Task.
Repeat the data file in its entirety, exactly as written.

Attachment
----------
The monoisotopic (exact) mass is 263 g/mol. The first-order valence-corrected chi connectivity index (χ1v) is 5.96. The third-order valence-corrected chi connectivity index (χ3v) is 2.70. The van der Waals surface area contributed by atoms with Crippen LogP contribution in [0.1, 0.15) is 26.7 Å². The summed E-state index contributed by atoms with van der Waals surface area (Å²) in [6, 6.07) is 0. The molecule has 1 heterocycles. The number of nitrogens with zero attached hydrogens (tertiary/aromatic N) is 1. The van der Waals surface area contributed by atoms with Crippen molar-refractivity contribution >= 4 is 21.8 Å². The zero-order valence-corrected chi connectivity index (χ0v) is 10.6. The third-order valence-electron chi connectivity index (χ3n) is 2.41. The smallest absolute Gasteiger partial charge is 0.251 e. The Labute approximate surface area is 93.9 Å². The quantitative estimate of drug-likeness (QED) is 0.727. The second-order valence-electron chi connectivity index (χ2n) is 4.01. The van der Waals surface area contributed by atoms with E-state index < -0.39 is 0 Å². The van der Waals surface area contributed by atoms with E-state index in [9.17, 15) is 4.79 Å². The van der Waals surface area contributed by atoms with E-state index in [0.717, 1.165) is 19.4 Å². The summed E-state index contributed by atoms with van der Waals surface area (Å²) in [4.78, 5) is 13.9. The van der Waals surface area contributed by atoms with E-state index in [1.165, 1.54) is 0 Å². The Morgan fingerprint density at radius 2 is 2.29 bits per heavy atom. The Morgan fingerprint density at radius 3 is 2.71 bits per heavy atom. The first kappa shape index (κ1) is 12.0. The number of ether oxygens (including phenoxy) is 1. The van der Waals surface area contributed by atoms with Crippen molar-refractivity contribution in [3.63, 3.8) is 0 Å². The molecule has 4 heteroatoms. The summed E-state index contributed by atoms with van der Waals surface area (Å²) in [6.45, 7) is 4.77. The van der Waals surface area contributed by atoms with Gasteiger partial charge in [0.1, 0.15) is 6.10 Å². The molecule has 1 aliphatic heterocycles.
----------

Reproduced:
The monoisotopic (exact) mass is 263 g/mol. The first-order valence-corrected chi connectivity index (χ1v) is 5.96. The third-order valence-corrected chi connectivity index (χ3v) is 2.70. The van der Waals surface area contributed by atoms with Crippen LogP contribution in [0.1, 0.15) is 26.7 Å². The summed E-state index contributed by atoms with van der Waals surface area (Å²) in [6, 6.07) is 0. The molecule has 1 heterocycles. The number of nitrogens with zero attached hydrogens (tertiary/aromatic N) is 1. The van der Waals surface area contributed by atoms with Crippen molar-refractivity contribution >= 4 is 21.8 Å². The zero-order valence-corrected chi connectivity index (χ0v) is 10.6. The third-order valence-electron chi connectivity index (χ3n) is 2.41. The smallest absolute Gasteiger partial charge is 0.251 e. The Labute approximate surface area is 93.9 Å². The quantitative estimate of drug-likeness (QED) is 0.727. The second-order valence-electron chi connectivity index (χ2n) is 4.01. The van der Waals surface area contributed by atoms with E-state index < -0.39 is 0 Å². The van der Waals surface area contributed by atoms with E-state index in [9.17, 15) is 4.79 Å². The van der Waals surface area contributed by atoms with E-state index in [0.717, 1.165) is 19.4 Å². The summed E-state index contributed by atoms with van der Waals surface area (Å²) in [4.78, 5) is 13.9. The van der Waals surface area contributed by atoms with E-state index in [1.165, 1.54) is 0 Å². The Morgan fingerprint density at radius 2 is 2.29 bits per heavy atom. The Morgan fingerprint density at radius 3 is 2.71 bits per heavy atom. The first kappa shape index (κ1) is 12.0. The number of ether oxygens (including phenoxy) is 1. The van der Waals surface area contributed by atoms with Crippen molar-refractivity contribution in [3.63, 3.8) is 0 Å². The molecule has 4 heteroatoms. The summed E-state index contributed by atoms with van der Waals surface area (Å²) in [6.45, 7) is 4.77. The van der Waals surface area contributed by atoms with Gasteiger partial charge in [0.1, 0.15) is 6.10 Å². The molecule has 1 aliphatic heterocycles.